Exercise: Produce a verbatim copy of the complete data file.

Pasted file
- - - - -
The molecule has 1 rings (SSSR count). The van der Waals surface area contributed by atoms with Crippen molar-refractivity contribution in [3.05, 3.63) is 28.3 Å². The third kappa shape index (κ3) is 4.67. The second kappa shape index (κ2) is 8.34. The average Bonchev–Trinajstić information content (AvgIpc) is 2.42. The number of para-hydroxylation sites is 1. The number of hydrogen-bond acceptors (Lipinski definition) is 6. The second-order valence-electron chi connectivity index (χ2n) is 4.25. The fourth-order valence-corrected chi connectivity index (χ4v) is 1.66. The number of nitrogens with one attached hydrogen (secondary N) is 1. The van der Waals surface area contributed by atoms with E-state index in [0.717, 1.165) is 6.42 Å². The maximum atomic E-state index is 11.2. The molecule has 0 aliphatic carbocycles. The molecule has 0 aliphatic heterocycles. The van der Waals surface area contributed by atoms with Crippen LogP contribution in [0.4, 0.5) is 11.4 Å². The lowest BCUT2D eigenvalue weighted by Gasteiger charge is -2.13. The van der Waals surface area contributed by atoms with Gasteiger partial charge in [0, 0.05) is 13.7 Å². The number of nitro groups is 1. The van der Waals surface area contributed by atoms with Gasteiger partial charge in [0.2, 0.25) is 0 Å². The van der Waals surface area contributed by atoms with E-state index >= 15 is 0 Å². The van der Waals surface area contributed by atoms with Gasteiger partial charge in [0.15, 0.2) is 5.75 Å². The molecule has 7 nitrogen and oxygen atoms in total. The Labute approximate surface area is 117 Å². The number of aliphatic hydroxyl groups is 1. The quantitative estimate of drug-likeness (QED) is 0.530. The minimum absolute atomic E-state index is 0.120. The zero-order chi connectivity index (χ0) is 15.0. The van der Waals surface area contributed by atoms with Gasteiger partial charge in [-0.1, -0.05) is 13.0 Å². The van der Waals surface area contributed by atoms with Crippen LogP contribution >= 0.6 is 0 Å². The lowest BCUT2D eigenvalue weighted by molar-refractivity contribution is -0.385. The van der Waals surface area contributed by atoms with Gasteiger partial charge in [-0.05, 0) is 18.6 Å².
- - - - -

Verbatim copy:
The molecule has 1 rings (SSSR count). The van der Waals surface area contributed by atoms with Crippen molar-refractivity contribution in [3.05, 3.63) is 28.3 Å². The third kappa shape index (κ3) is 4.67. The second kappa shape index (κ2) is 8.34. The average Bonchev–Trinajstić information content (AvgIpc) is 2.42. The number of para-hydroxylation sites is 1. The number of hydrogen-bond acceptors (Lipinski definition) is 6. The second-order valence-electron chi connectivity index (χ2n) is 4.25. The fourth-order valence-corrected chi connectivity index (χ4v) is 1.66. The number of nitrogens with one attached hydrogen (secondary N) is 1. The van der Waals surface area contributed by atoms with E-state index in [0.717, 1.165) is 6.42 Å². The maximum atomic E-state index is 11.2. The molecule has 0 aliphatic carbocycles. The molecule has 0 aliphatic heterocycles. The van der Waals surface area contributed by atoms with Crippen LogP contribution in [0.4, 0.5) is 11.4 Å². The lowest BCUT2D eigenvalue weighted by Gasteiger charge is -2.13. The van der Waals surface area contributed by atoms with Gasteiger partial charge in [0, 0.05) is 13.7 Å². The number of nitro groups is 1. The van der Waals surface area contributed by atoms with Gasteiger partial charge in [0.2, 0.25) is 0 Å². The van der Waals surface area contributed by atoms with E-state index >= 15 is 0 Å². The van der Waals surface area contributed by atoms with Gasteiger partial charge in [0.15, 0.2) is 5.75 Å². The molecule has 7 nitrogen and oxygen atoms in total. The Labute approximate surface area is 117 Å². The number of aliphatic hydroxyl groups is 1. The quantitative estimate of drug-likeness (QED) is 0.530. The minimum absolute atomic E-state index is 0.120. The zero-order chi connectivity index (χ0) is 15.0. The van der Waals surface area contributed by atoms with Gasteiger partial charge in [-0.1, -0.05) is 13.0 Å². The van der Waals surface area contributed by atoms with Crippen LogP contribution >= 0.6 is 0 Å². The lowest BCUT2D eigenvalue weighted by molar-refractivity contribution is -0.385. The van der Waals surface area contributed by atoms with Gasteiger partial charge in [-0.05, 0) is 18.6 Å².